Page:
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Sermon preached on 2 Samuel 5:17-25 by Rev. W. Reid Hankins during the Morning Worship Service at Trinity Presbyterian Church (OPC) on 1/17/2016 in Novato, CA.
2 Samuel 5:17-25
“As Far as Gezer”
The King has come! In both the Lord of the Rings and the Hobbit books, there is this theme of the people rallying behind their king and doing amazing things. In the Hobbit, it’s the dwarf Thorin Oakenshield; in the Lord of the Rings, its Aragorn son of Arathorn. Both tell stories of the troubles the kings have in coming to the throne, but show great victories happening when they do step up as king. Great victories seem to come when you have a great king come. Of course, if we think about this in light of our story in the book of 1 and 2 Samuel, we can see something similar; somewhat. You see, we saw a king come at first, with Saul. But that didn’t go so well. He wasn’t the right king for God’s people. But on the other hand, we have David. David, the king of God’s choosing, had come on the scene, and great things did happen. What made the ultimate difference between these two kings? God was with David. And so a clear way we see this is with the Philistines. Saul in general had the Philistines as a thorn in his side. And Saul’s life and kingship ended by a tremendous loss to the Philistines. And so Saul’s failures as king are seen when you look at what happens between him and the Philistines. For that matter, remember back to why the people had wanted a king in the first place. They had just suffered a huge defeat by the Philistines. That’s when they lost the Ark of the Covenant for a time, captured in battle by these enemies. So, when they asked for a king, they said, in 1 Samuel 8:20, that they wanted a king that would go out before them and fight their battles. They obviously especially had in mind doing battle with these Philistines. But Saul had repeated troubles with these Philistines. Israel’s greatest victories against the Philistines during his reign were really the result and heroics of others, like Jonathan and David, in two separate battles. Of course, then the point was the same; God was with Jonathan and David in those attacks, and in both cases Saul is shown as rather weak in it all.
In contrast, you have now David coming to the throne. We’ve seen the last few passages that the long awaited coming of King David had finally arrived. Two sermons ago we saw him anointed as king over all the tribes of Israel. Last sermon we saw him secure Jerusalem as the nation’s capital and seat of government. We said that was a glorious establishment of his kingdom, and we gave God the credit for it. Well, now that he is firmly established in his kingdom, it makes sense for him to turn his focus on these age old enemies of God’s people. And so we see here two wonderful victories David has over these evil Philistines. But again, why does he have these victories? Because God was with him. That’s what is the key in all this. Yes, the king has finally come. Victory has come with him. But the reason the victory comes is because he is the right king. And what makes him the right king is that God is with him.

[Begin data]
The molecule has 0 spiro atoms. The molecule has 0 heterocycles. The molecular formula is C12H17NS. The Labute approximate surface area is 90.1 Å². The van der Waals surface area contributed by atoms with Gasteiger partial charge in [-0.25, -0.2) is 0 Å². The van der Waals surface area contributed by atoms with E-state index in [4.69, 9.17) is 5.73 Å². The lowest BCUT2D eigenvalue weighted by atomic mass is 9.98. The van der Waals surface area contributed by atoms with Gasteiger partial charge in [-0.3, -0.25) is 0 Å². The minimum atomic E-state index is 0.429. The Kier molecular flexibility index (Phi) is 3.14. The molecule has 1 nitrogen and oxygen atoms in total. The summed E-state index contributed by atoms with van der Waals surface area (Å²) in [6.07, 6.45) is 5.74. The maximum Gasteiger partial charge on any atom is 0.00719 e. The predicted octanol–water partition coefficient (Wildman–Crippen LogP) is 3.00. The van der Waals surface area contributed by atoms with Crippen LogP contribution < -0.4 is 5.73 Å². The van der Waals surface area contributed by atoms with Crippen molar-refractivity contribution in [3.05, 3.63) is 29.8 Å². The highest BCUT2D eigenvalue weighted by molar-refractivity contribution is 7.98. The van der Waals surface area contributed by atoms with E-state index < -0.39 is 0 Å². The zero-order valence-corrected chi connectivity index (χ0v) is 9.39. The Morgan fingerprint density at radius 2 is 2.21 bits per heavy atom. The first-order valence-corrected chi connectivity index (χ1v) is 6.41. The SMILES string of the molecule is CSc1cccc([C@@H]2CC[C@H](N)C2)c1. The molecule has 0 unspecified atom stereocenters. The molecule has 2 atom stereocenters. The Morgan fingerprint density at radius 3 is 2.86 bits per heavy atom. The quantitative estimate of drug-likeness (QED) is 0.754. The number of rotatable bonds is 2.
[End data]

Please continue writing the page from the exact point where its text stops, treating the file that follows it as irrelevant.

And so today we will continue to think about the rise of King David. And the application then for us is to keep before us the one whom King David looked forward to. As we think about what David does here as God’s anointed king, we have to think about what Jesus has done and will do as God’s anointed king. We need to think about how that relates to us and to our life. Keep Jesus’ story in mind as we study David’s story. And that means you’ll have your own story in mind too. Because our story is tied up with Jesus’ story. That means’ that this speaks to our story as well.
So then, let’s begin our first point with some background between David and the Philistines. Remember the history that has taken place between David and the Philistines. The history began with David’s amazing victory over Goliath, who was the Philistine’s champion. The Philistines had rightly put their hope in Goliath, but that hope failed them. David instead put his hope in the Lord who prevailed over Goliath. So that’s how David first gets introduced to these evil pagans. The next thing we see is that David had come to the land of Philistines when he first started fleeing from Saul. He went to the priest at Nob, got some bread and Goliath’s sword, and then immediately fled to the Philistine town of Gath, which was ruled by Achish. This proved a bit foolish of David, because of course the word immediately spread that this was the same David who had slew Goliath. David ended up being called in front of King Achish, but he thinks on his feet and pretended to be mad, and Achish sends him away, thinking he was insane.